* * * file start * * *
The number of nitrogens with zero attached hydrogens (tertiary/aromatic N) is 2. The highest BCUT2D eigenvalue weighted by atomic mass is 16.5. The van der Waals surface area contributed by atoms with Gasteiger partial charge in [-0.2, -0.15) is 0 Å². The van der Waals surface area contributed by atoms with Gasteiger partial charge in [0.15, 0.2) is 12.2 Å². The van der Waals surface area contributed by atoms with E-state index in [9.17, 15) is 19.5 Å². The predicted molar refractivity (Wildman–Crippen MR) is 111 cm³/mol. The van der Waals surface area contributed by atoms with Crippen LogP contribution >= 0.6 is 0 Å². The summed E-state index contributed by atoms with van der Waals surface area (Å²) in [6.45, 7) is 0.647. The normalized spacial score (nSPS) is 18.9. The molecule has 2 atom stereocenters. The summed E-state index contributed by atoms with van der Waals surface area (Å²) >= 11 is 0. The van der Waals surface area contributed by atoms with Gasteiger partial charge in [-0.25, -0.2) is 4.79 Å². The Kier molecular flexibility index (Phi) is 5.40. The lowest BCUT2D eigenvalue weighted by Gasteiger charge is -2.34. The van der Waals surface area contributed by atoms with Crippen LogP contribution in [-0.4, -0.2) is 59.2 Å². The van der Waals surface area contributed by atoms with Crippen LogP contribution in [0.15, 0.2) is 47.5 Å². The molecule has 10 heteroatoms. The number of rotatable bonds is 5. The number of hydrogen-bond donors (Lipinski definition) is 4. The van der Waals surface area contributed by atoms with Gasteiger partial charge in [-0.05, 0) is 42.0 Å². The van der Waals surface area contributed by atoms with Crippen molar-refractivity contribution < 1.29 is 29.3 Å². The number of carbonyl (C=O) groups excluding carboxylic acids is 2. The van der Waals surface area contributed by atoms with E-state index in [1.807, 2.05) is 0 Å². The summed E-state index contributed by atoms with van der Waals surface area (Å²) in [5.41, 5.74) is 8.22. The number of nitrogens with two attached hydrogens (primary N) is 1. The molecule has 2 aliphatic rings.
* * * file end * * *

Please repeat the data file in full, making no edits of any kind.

The number of nitrogens with zero attached hydrogens (tertiary/aromatic N) is 2. The highest BCUT2D eigenvalue weighted by atomic mass is 16.5. The van der Waals surface area contributed by atoms with Gasteiger partial charge in [-0.2, -0.15) is 0 Å². The van der Waals surface area contributed by atoms with Gasteiger partial charge in [0.15, 0.2) is 12.2 Å². The van der Waals surface area contributed by atoms with E-state index in [9.17, 15) is 19.5 Å². The predicted molar refractivity (Wildman–Crippen MR) is 111 cm³/mol. The van der Waals surface area contributed by atoms with Crippen LogP contribution >= 0.6 is 0 Å². The summed E-state index contributed by atoms with van der Waals surface area (Å²) in [6.45, 7) is 0.647. The normalized spacial score (nSPS) is 18.9. The molecule has 2 atom stereocenters. The summed E-state index contributed by atoms with van der Waals surface area (Å²) >= 11 is 0. The van der Waals surface area contributed by atoms with Gasteiger partial charge in [-0.25, -0.2) is 4.79 Å². The Kier molecular flexibility index (Phi) is 5.40. The lowest BCUT2D eigenvalue weighted by Gasteiger charge is -2.34. The van der Waals surface area contributed by atoms with Crippen LogP contribution in [-0.4, -0.2) is 59.2 Å². The van der Waals surface area contributed by atoms with Crippen LogP contribution in [0.15, 0.2) is 47.5 Å². The molecule has 10 heteroatoms. The number of rotatable bonds is 5. The number of hydrogen-bond donors (Lipinski definition) is 4. The van der Waals surface area contributed by atoms with Gasteiger partial charge in [-0.05, 0) is 42.0 Å². The van der Waals surface area contributed by atoms with Crippen molar-refractivity contribution < 1.29 is 29.3 Å². The number of carbonyl (C=O) groups excluding carboxylic acids is 2. The van der Waals surface area contributed by atoms with E-state index in [1.807, 2.05) is 0 Å². The summed E-state index contributed by atoms with van der Waals surface area (Å²) in [5.41, 5.74) is 8.22. The number of nitrogens with two attached hydrogens (primary N) is 1. The molecule has 2 aliphatic rings.